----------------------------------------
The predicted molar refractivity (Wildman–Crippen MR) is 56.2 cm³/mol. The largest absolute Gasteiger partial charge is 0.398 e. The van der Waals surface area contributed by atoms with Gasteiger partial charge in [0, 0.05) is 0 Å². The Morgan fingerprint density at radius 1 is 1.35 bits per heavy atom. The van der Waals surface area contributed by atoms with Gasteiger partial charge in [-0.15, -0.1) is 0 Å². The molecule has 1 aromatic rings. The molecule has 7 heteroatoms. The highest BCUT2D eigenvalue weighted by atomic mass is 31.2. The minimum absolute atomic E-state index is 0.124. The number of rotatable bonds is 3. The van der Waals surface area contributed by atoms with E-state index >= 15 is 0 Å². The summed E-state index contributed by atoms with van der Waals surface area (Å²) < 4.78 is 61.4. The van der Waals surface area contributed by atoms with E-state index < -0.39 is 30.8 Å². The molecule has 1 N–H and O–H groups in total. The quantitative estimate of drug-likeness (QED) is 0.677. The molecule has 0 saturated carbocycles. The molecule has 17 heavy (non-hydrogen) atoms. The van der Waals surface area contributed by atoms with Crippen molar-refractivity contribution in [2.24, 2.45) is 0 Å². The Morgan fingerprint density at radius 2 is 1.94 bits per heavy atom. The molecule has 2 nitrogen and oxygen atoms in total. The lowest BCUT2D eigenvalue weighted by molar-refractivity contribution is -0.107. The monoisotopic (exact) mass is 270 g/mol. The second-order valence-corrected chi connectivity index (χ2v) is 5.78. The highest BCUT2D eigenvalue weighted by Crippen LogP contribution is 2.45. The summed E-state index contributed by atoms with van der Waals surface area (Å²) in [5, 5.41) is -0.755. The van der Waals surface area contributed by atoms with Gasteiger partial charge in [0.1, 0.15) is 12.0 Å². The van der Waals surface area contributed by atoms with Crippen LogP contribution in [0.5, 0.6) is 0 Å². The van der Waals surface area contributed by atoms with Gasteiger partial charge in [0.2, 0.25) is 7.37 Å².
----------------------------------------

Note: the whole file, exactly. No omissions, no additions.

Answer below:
The predicted molar refractivity (Wildman–Crippen MR) is 56.2 cm³/mol. The largest absolute Gasteiger partial charge is 0.398 e. The van der Waals surface area contributed by atoms with Gasteiger partial charge in [0, 0.05) is 0 Å². The Morgan fingerprint density at radius 1 is 1.35 bits per heavy atom. The van der Waals surface area contributed by atoms with Gasteiger partial charge in [-0.15, -0.1) is 0 Å². The molecule has 1 aromatic rings. The molecule has 7 heteroatoms. The highest BCUT2D eigenvalue weighted by atomic mass is 31.2. The minimum absolute atomic E-state index is 0.124. The number of rotatable bonds is 3. The van der Waals surface area contributed by atoms with E-state index >= 15 is 0 Å². The summed E-state index contributed by atoms with van der Waals surface area (Å²) < 4.78 is 61.4. The van der Waals surface area contributed by atoms with E-state index < -0.39 is 30.8 Å². The molecule has 1 N–H and O–H groups in total. The quantitative estimate of drug-likeness (QED) is 0.677. The molecule has 0 saturated carbocycles. The molecule has 17 heavy (non-hydrogen) atoms. The van der Waals surface area contributed by atoms with Crippen molar-refractivity contribution in [2.24, 2.45) is 0 Å². The Morgan fingerprint density at radius 2 is 1.94 bits per heavy atom. The molecule has 2 nitrogen and oxygen atoms in total. The lowest BCUT2D eigenvalue weighted by molar-refractivity contribution is -0.107. The monoisotopic (exact) mass is 270 g/mol. The second-order valence-corrected chi connectivity index (χ2v) is 5.78. The highest BCUT2D eigenvalue weighted by Crippen LogP contribution is 2.45. The summed E-state index contributed by atoms with van der Waals surface area (Å²) in [5, 5.41) is -0.755. The van der Waals surface area contributed by atoms with Gasteiger partial charge in [0.1, 0.15) is 12.0 Å². The van der Waals surface area contributed by atoms with Crippen LogP contribution in [0.5, 0.6) is 0 Å². The van der Waals surface area contributed by atoms with Gasteiger partial charge in [0.2, 0.25) is 7.37 Å².